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Real and Complex Analysis, by C. Apelian and S. Surace, now published
*December 19, 2009*

*Posted by Akhil Mathew in analysis, General, math education.*

Tags: Christopher Apelian, Real and Complex Analysis, Steve Surace

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Tags: Christopher Apelian, Real and Complex Analysis, Steve Surace

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(*This material is reposted from here.)*

The book *Real and Complex Analysis*, by Christopher Apelian and Steve Surace, was recently released.

It’s mainly for an introductory upper-level undergraduate course in real and complex analysis, especially at small liberal-arts colleges. In this post, I’ll describe this book and how I was involved in its production.

At the start of my freshman year, my analysis teacher, Professor Surace, asked me to check over the drafts of a book he and his colleague (and my former teacher) Prof. Apelian were working on. It was the textbook for the course. At the time, if I remember correctly, there were six chapters: on the real and complex spaces, basic topology, limits, continuity, convergence of functions, and derivatives. The complex analysis part of the book was in its infancy (e.g., there was only a rudimentary outline of one chapter, which had been written some time back and was typeset in Word—they wrote it well before before they had switched to LaTeX). (more…)

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Two massively collaborative mathematical websites that readers may like
*October 17, 2009*

*Posted by Akhil Mathew in General, math education.*

Tags: Bourbaki 2.0, Math Overflow, nLab, open source triumphalism

2 comments

Tags: Bourbaki 2.0, Math Overflow, nLab, open source triumphalism

2 comments

I realize that I’m late to the party on this, but there is a new mathematical website precisely for answering questions: Math Overflow. Modeled on the Stack Overflow site for programmers, Math Overflow seems to have done a nice job in attracting a large crowd of professional mathematicians and students. Questions tend to be answered quickly, and there is an interesting “reputation” feature that measures one’s respect in the community. This is probably a much better approach than tossing out blegs (for readers here that are bloggers) since many more people will read it, and since the questions will be available in a common source for other mathematicians. Since there are other sites that have active communities for math help, Math Overflow restricts itself to questions that are “of interest to at least one mathematician.” (more…)

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Open source textbooks
*October 10, 2009*

*Posted by Akhil Mathew in General, math education.*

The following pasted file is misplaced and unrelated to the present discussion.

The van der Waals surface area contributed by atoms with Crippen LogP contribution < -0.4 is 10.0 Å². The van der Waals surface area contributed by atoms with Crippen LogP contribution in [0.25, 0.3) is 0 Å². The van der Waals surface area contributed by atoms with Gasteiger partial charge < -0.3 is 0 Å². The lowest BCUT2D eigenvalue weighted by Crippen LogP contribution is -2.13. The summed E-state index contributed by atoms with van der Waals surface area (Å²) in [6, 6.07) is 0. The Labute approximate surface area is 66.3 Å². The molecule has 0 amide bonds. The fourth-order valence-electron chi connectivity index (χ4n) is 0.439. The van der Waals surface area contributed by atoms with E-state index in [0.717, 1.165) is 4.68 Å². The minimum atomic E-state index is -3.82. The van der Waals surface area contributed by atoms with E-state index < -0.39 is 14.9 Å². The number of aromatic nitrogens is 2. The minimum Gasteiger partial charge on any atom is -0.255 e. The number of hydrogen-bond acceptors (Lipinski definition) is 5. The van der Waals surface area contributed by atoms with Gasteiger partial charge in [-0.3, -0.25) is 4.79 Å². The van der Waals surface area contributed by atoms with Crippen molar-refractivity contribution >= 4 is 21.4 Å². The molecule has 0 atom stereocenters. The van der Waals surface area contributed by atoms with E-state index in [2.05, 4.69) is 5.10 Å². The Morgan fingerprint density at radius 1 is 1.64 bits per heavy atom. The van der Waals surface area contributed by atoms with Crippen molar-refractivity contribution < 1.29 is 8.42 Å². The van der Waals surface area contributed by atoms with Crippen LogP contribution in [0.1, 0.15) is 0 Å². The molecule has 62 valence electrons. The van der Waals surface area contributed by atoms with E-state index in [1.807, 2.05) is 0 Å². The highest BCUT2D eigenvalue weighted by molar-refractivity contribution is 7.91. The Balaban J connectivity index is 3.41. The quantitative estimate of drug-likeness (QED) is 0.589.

Tags: Allen Hatcher, Bourbaki, Jacob Lurie, Nathan Dunfield, open source triumphalism, stacks project, textbooks

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Tags: Allen Hatcher, Bourbaki, Jacob Lurie, Nathan Dunfield, open source triumphalism, stacks project, textbooks

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Well, it seems that the Bourbaki 2.0 idea I suggested some time back wasn’t entirely absurd: as a commenter pointed out, the Stacks Project is following a similar model. Moreover, Nathan Dunfield of Low Dimensional Topology has proposed that the stacks model be applied to textbooks (I assume the stacks book is more of a reference). Additionally, he asks why conventional textbook publishing, even for individual authors, is still necessary in the day of the internet when it is more efficient to distribute material online. Some people have apparently listened to these ideas; Jacob Lurie, for instance, has put his treatise on higher topos theory on the arXiv, and Allen Hatcher has made available his well-known text on algebraic topology on his webpage.

I’d very much like to see this trend continue; there are surely people out there who would like to learn mathematics beyond the introductory calculus and linear algebra level–when there are no longer massive surpluses of texts on one topic–but may not be affiliated with a university for various reasons, and may not want to fork over the substantial sums that conventionally printed textbooks cost these days. At least for authors, I don’t think there’s much money to be made in algebraic topology writing, and math professors have nice salaries anyway, so why not?

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A talk on the p-adic numbers
*September 16, 2009*

*Posted by Akhil Mathew in algebraic number theory, General, math education, number theory.*

Tags: p-adic numbers, talks, independent study

7 comments

Tags: p-adic numbers, talks, independent study

7 comments